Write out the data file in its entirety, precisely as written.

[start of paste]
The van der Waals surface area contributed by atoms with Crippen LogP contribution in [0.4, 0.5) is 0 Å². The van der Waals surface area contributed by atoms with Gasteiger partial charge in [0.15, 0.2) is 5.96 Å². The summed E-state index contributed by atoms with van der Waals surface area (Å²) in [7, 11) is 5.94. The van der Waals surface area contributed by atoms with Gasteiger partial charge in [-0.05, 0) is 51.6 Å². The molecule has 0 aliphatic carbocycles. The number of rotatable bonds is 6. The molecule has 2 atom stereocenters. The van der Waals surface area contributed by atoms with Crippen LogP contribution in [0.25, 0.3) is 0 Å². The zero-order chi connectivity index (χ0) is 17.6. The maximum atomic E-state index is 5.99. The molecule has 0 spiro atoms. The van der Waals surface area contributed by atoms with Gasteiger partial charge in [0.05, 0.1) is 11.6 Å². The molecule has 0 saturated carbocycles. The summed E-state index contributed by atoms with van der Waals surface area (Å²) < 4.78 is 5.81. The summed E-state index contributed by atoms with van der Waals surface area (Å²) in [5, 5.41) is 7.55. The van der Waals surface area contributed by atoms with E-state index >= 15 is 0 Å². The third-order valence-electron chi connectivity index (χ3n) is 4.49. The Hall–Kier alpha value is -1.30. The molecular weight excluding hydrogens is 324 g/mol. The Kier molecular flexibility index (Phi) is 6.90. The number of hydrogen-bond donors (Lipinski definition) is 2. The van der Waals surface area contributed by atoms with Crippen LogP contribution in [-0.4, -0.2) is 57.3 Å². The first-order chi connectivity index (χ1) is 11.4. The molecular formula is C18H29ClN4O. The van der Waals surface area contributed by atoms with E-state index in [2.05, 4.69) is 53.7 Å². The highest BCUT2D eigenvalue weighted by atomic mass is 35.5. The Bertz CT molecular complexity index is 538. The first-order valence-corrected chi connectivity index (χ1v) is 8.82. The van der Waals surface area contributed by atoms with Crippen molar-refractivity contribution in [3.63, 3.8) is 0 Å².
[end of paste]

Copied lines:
The van der Waals surface area contributed by atoms with Crippen LogP contribution in [0.4, 0.5) is 0 Å². The van der Waals surface area contributed by atoms with Gasteiger partial charge in [0.15, 0.2) is 5.96 Å². The summed E-state index contributed by atoms with van der Waals surface area (Å²) in [7, 11) is 5.94. The van der Waals surface area contributed by atoms with Gasteiger partial charge in [-0.05, 0) is 51.6 Å². The molecule has 0 aliphatic carbocycles. The number of rotatable bonds is 6. The molecule has 2 atom stereocenters. The van der Waals surface area contributed by atoms with Crippen LogP contribution in [0.25, 0.3) is 0 Å². The zero-order chi connectivity index (χ0) is 17.6. The maximum atomic E-state index is 5.99. The molecule has 0 spiro atoms. The van der Waals surface area contributed by atoms with Gasteiger partial charge in [0.05, 0.1) is 11.6 Å². The molecule has 0 saturated carbocycles. The summed E-state index contributed by atoms with van der Waals surface area (Å²) < 4.78 is 5.81. The summed E-state index contributed by atoms with van der Waals surface area (Å²) in [5, 5.41) is 7.55. The van der Waals surface area contributed by atoms with E-state index >= 15 is 0 Å². The third-order valence-electron chi connectivity index (χ3n) is 4.49. The Hall–Kier alpha value is -1.30. The molecular weight excluding hydrogens is 324 g/mol. The Kier molecular flexibility index (Phi) is 6.90. The number of hydrogen-bond donors (Lipinski definition) is 2. The van der Waals surface area contributed by atoms with Crippen LogP contribution in [-0.4, -0.2) is 57.3 Å². The first-order chi connectivity index (χ1) is 11.4. The molecular formula is C18H29ClN4O. The van der Waals surface area contributed by atoms with E-state index in [2.05, 4.69) is 53.7 Å². The highest BCUT2D eigenvalue weighted by atomic mass is 35.5. The Bertz CT molecular complexity index is 538. The first-order valence-corrected chi connectivity index (χ1v) is 8.82. The van der Waals surface area contributed by atoms with Crippen molar-refractivity contribution in [3.63, 3.8) is 0 Å².